-Because are over-burdened

-Because they are answerable to their conscientious

-Because they can’t balance the different needs of students in the class

-Because they are being monitored by the school, parent groups, peers, etc

Reasons can be plenty, but as a community what are teachers doing to cope up with failures?  

Large community of teachers doubt their abilities and start a downward spiral. Their morale dips and unfortunately this can be infectious. Teachers take less initiatives and shy away from responsibilities. 

Most progressive schools, encourage their teachers to look at failures (not for repeat offenders) as a ‘learning opportunity’; unless of course, the well-being of the student isn’t at stake. 

Teachers have to be a motivated group of professionals. Schools should look at tangible and intangible methods of letting the teachers know that teaching is a journey and not the destination. Success and failure are part of the journey. They should conduct regular motivational and self-assuring programs to encourage the teachers.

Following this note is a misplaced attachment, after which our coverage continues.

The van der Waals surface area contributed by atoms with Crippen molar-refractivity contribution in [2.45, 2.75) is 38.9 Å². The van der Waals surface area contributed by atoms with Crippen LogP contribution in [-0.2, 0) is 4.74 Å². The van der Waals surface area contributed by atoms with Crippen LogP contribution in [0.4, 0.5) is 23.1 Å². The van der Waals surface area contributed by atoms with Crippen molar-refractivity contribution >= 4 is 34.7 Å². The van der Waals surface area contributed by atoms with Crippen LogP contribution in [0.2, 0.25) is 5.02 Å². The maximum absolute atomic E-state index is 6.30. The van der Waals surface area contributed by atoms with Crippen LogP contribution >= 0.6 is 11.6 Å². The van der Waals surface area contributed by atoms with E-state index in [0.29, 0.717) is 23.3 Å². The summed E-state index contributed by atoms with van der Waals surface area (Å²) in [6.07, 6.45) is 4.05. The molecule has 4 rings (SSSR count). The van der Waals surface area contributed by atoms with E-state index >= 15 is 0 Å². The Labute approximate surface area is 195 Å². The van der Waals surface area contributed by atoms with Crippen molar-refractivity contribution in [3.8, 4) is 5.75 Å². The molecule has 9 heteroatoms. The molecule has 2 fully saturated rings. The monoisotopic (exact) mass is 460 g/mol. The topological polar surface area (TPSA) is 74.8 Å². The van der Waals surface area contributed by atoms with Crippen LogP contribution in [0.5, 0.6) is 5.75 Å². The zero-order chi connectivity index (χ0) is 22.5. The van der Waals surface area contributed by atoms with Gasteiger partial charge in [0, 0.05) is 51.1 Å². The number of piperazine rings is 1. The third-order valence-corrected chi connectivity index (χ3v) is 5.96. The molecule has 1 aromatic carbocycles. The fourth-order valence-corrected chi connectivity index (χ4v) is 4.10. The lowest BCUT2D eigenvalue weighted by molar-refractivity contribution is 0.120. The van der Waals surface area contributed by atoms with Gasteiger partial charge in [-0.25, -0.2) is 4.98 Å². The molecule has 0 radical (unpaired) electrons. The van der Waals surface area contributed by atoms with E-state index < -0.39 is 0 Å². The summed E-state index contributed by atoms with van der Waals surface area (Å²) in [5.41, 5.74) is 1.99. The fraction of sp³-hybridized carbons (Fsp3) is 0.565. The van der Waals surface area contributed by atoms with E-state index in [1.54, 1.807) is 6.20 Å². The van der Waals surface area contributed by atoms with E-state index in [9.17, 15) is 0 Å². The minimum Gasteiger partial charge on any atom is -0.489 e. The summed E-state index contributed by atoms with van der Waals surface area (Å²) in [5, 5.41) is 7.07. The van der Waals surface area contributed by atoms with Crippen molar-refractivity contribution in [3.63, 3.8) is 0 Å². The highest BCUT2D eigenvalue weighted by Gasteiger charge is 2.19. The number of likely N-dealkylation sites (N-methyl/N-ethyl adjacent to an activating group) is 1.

WFH in the time of Corona

It’s come to this! WFH for teachers.Who in the world of blood and bones had imagined that the schools would be shut and the teachers would go the virtual way. That stock of chalk for teaching would turn to cheese and those modules on experiential learning would turn into experimental endeavours. Classroom arrangements would be flipped to study room or dining tables at home. Cupboards at home would hold the anchor charts and the so far discouraged ‘screen time’ would come to the rescue of the teacher-student connect!World over corona pandemic has stopped more than 800 million children from going to school. Clubs, malls, markets, tuition, extra-curricular and activity classes have been called off. Social distancing of all kinds is strictly adhered to. A visit to the park is also looked with caution. They are all home. Waiting for that slayer of a micro-organism to disseminate. But until then what? What’s in store for the children? How will they continue with their learning?